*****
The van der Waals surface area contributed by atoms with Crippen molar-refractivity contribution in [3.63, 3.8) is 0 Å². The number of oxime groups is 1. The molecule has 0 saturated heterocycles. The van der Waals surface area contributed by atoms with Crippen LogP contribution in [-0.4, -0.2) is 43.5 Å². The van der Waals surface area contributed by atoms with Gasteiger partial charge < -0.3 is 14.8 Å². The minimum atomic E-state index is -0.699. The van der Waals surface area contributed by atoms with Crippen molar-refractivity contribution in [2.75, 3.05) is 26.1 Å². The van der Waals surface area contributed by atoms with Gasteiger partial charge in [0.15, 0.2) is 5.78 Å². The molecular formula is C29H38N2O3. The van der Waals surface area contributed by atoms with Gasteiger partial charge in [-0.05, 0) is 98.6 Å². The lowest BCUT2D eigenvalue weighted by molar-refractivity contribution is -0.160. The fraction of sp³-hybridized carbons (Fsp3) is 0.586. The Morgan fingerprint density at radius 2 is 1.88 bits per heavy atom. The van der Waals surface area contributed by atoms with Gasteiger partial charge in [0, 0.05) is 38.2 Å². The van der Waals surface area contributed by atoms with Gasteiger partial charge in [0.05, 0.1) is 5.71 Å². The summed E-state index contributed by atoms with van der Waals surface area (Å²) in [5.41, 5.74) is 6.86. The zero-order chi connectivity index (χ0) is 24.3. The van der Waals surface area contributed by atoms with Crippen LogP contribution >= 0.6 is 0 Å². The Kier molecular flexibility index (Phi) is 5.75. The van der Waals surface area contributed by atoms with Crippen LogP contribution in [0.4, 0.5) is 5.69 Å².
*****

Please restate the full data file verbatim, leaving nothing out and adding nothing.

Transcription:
The van der Waals surface area contributed by atoms with Crippen molar-refractivity contribution in [3.63, 3.8) is 0 Å². The number of oxime groups is 1. The molecule has 0 saturated heterocycles. The van der Waals surface area contributed by atoms with Crippen LogP contribution in [-0.4, -0.2) is 43.5 Å². The van der Waals surface area contributed by atoms with Gasteiger partial charge < -0.3 is 14.8 Å². The minimum atomic E-state index is -0.699. The van der Waals surface area contributed by atoms with Crippen molar-refractivity contribution in [2.75, 3.05) is 26.1 Å². The van der Waals surface area contributed by atoms with Gasteiger partial charge in [0.15, 0.2) is 5.78 Å². The molecular formula is C29H38N2O3. The van der Waals surface area contributed by atoms with Gasteiger partial charge in [-0.05, 0) is 98.6 Å². The lowest BCUT2D eigenvalue weighted by molar-refractivity contribution is -0.160. The fraction of sp³-hybridized carbons (Fsp3) is 0.586. The Morgan fingerprint density at radius 2 is 1.88 bits per heavy atom. The van der Waals surface area contributed by atoms with Gasteiger partial charge in [0, 0.05) is 38.2 Å². The van der Waals surface area contributed by atoms with Gasteiger partial charge in [0.05, 0.1) is 5.71 Å². The summed E-state index contributed by atoms with van der Waals surface area (Å²) in [5.41, 5.74) is 6.86. The zero-order chi connectivity index (χ0) is 24.3. The van der Waals surface area contributed by atoms with Crippen LogP contribution >= 0.6 is 0 Å². The Kier molecular flexibility index (Phi) is 5.75. The van der Waals surface area contributed by atoms with Crippen LogP contribution in [0.4, 0.5) is 5.69 Å².